“ATONEMENT is not enough.”
Former senator Francisco Tatad has called on two fellow martial law-era officials – Fidel Ramos and Juan Ponce Enrile – to reveal the truth about the alleged atrocities and human rights violations during the rule of the late strongman Ferdinand Marcos.
Tatad made the challenge on Wednesday, after ex-president Ramos expressed displeasure over last week’s burial of Marcos at the Libingan ng mga Bayani.
But Ramos parried questions over his own role during martial law by saying he had atoned for his sins by turning against Marcos during the 1986 EDSA “People Power” revolt.
Tatad however said Ramos’ atonement was not enough.
“I challenge him to speak. Wala na siyang sala, napatawad na siya pero `yung nangyari kailangan ibahagi niya sa bayan ang kanyang nalalaman, kasi maraming mga biktima diyan [He has been forgiven for his sins but he must share with the nation what he knows, because there were many victims],” he said.
Ramos and Enrile were the administrators of martial law, said Tatad, who read the Martial Law proclamation on September 23, 1972 on television and quit as Marcos’ information minister in 1980, six years ahead of Marcos’ ouster.
Ramos was head of the Philippine Constabulary during Marcos’ one-man rule.
Enrile, Marcos’ defense chief, admitted during the “People Power” revolt to faking his own ambush, which was one of the justifications for the declaration of martial law. The former senator however took this admission back in his 2012 book “Juan Ponce Enrile: A Memoir.”
“Mayroong administrators ang Martial Law, si JPE (Enrile) and Ramos. Why don’t we ask them? Ang sabi ni FVR (Ramos) ‘Humingi na ako ng tawad nang ako’y nag martsa sa EDSA.’ Okay kung `yun ay atonement. Pero ipaliwanag niyo sa bayan ano ba ang nangyari talaga [There were Martial Law administrators, Enrile and Ramos. Why don’t we ask them? Ramos said he had sought forgiveness when he marched on EDSA. That’s okay if that is atonement. But explain to the nation what really happened],” said Tatad during the weekly Kapihan sa Manila Bay media forum at Café Adriatico in Malate, Manila.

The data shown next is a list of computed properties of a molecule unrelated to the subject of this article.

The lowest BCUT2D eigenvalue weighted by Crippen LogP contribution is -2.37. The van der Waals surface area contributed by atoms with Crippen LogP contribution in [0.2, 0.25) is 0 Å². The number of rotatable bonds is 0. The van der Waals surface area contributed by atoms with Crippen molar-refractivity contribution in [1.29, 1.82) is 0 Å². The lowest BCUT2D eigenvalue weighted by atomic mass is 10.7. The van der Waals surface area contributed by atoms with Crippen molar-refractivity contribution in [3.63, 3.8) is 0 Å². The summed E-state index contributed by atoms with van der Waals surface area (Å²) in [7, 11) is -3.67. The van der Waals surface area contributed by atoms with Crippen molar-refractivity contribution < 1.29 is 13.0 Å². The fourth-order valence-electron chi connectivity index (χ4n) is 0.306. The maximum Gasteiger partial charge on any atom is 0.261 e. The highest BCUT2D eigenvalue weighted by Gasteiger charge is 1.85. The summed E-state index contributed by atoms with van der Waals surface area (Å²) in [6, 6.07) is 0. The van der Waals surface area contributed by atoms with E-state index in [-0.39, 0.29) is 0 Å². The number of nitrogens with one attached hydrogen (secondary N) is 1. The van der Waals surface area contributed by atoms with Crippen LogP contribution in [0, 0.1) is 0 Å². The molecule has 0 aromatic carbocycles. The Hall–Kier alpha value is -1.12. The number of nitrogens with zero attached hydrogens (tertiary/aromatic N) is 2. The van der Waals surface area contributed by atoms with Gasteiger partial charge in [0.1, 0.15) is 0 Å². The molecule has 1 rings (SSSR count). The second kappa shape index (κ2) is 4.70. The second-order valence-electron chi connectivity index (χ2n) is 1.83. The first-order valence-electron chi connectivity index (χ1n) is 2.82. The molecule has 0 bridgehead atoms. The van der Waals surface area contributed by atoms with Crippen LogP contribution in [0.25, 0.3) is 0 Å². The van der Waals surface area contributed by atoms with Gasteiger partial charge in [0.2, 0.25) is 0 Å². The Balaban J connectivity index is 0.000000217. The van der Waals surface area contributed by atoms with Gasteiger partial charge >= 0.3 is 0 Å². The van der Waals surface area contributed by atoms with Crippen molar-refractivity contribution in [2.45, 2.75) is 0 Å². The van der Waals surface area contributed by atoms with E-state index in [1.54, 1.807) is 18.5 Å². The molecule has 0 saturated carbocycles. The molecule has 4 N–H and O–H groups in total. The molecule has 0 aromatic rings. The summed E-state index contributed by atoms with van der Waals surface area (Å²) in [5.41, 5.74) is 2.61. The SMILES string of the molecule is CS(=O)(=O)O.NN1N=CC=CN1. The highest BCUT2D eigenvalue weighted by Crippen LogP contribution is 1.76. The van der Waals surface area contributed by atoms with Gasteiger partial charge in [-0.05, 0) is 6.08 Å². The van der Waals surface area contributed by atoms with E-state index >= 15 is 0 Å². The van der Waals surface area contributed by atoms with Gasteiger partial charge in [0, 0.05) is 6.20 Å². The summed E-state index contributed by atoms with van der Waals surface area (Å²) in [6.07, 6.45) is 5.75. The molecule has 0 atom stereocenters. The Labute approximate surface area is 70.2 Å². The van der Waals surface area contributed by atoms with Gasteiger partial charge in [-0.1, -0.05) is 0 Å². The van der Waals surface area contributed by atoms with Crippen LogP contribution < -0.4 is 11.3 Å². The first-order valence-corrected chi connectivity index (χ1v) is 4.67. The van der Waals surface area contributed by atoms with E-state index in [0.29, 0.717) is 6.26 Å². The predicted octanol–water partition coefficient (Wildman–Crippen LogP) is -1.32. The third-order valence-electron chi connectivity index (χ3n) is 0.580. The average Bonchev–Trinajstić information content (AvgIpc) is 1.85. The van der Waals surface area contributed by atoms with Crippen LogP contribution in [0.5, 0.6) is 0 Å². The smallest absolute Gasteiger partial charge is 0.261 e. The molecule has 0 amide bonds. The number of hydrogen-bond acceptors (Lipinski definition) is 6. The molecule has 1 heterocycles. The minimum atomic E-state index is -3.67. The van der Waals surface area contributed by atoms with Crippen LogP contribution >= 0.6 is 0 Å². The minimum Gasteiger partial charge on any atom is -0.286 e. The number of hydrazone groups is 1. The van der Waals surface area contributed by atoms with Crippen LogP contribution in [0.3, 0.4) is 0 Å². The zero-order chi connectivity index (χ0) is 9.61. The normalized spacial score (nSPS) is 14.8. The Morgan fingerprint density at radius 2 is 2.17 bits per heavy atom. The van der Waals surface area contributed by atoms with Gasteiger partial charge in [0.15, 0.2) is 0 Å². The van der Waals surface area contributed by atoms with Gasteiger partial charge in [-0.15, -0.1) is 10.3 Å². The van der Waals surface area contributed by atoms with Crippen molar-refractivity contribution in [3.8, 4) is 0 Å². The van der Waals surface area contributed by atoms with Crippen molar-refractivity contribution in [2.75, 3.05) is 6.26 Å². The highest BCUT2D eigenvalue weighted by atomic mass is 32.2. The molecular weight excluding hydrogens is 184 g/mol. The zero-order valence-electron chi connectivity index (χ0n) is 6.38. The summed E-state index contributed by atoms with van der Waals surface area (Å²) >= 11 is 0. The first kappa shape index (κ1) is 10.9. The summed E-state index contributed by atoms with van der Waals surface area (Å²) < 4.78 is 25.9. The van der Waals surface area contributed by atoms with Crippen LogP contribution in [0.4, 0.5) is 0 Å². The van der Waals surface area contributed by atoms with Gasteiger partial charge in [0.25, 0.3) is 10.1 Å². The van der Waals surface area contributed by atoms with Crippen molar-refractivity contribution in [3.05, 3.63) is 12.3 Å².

Tatad added: “Si Marcos ba ang nagtuturo? Siya ba ang naglilista ng mga aarestuhin o sila (Ramos and Enrile) ang naglilista at pinipirmahan lang ni Marcos kung kailangan ang pirma niya [Was it Marcos who pinpointed?
Was he the one who listed those who were to be arrested or did they draw the list and Marcos only signed when he needed to]?”
Tatad issued the call to Ramos and Enrile in reaction to Albay Rep. Edcel Lagman’s claim that Marcos was not entitled to be buried at the Libingan because of his crimes against the Filipino people.
Tatad, a Manila Times columnist, clarified that Marcos was never convicted of the allegations against him, and thus should not be denied burial at the Libingan.
President Rodrigo Duterte ordered the interment, arguing that Marcos was entitled to it as a World War 2 veteran, a Medal of Valor recipient, and a former defense secretary.
Tatad said of his stint in the Marcos administration: “I served him (Marcos) loyally and faithfully but did not sell my soul. That’s why I’m still able to see what is right and what is wrong in the administration of Marcos. I just want to be fair.”
Tatad said the controversy could have been avoided had the Marcos family decided to bury the late strongman’s remains in a private plot.
“It was Marcos’ request to have his remains buried beside his mother’s in Batac, Ilocos Norte. If this had been done, it could have resulted into giving his grave the status of being a monument or shrine where people could pay him respect as a former leader of our country,” the former senator said.